These methods will get you reviews from customers who are happy and some who are unhappy. In fact, since unhappy customers are more likely to write reviews than happy customers, you may get more unfavorable reviews than you’d like. A better approach would be to ask customers who indicate that they are happy with your business to write reviews.
You should find review sites and make sure your business is listed correctly on them. While you’re at it, it’s a good idea to also be sure that local directories show your business correctly, so that anyone looking for you gets a correct address, URL and phone number.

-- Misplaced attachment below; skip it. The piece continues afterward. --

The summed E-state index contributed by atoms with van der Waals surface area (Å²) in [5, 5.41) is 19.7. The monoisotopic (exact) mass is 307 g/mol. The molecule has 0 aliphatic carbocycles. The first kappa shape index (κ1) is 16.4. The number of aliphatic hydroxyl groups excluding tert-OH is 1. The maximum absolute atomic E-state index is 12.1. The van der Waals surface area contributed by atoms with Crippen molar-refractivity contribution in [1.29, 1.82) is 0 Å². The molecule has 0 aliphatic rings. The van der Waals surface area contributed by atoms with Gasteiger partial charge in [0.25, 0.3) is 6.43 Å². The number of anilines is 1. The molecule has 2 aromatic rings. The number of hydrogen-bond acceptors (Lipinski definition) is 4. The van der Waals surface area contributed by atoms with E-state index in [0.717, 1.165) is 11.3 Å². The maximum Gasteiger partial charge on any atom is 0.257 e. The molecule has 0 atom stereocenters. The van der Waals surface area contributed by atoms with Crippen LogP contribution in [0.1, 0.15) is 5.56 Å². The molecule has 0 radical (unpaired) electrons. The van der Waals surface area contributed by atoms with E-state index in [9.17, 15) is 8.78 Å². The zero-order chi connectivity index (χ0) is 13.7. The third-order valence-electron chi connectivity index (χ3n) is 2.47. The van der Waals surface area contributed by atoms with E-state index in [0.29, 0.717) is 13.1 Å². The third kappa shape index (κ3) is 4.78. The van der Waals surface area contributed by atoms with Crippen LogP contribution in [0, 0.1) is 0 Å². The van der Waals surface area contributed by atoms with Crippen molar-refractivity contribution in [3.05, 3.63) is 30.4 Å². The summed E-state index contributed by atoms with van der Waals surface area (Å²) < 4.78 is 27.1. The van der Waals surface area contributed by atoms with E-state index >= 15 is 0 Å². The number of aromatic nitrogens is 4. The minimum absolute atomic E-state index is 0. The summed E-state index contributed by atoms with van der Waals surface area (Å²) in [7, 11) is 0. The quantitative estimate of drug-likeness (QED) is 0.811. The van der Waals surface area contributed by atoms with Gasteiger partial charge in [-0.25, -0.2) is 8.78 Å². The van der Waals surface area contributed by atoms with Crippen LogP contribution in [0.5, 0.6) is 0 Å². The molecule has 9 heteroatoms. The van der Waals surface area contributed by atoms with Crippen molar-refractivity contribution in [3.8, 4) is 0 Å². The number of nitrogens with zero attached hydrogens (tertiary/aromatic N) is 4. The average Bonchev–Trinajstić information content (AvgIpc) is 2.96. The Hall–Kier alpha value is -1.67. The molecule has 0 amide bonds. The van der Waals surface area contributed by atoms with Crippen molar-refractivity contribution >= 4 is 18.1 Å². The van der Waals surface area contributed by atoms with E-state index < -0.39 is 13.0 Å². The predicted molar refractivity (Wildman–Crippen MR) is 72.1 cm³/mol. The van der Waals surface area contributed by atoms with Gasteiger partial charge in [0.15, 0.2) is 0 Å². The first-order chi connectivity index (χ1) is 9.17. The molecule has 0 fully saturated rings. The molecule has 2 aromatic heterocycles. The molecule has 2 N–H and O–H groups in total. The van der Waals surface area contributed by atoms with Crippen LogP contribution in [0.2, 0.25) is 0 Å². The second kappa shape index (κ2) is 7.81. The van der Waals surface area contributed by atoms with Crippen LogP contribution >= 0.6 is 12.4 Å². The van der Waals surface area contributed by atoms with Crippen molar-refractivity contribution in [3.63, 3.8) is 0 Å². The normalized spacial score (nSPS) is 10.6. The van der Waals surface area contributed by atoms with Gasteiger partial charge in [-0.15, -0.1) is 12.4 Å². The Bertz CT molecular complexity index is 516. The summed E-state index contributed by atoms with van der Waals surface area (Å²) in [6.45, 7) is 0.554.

Alternatively, if you’d like to use a comprehensive platform for encouraging your customers to give you reviews, that gets feedback for you from the unhappy customers and asks the happy ones to write reviews on the best sites for you, then check out Dave’s Certified Reviews, described on the next page.
Correct Review Site Listings
When a prospect decides to contact you based on your reviews, you want to make sure that they can! It’s important that review sites are correct with regard to your NAP–that is, your name address and phone number. While you’re at it, it’s a good idea to fix your listing in common local directories as well. There are about 40 of them of some importance.
They can be fixed by establishing an account on each one, claiming your listing, and fixing it. Or you can let DCR take over this annoying task.
Respond to Reviews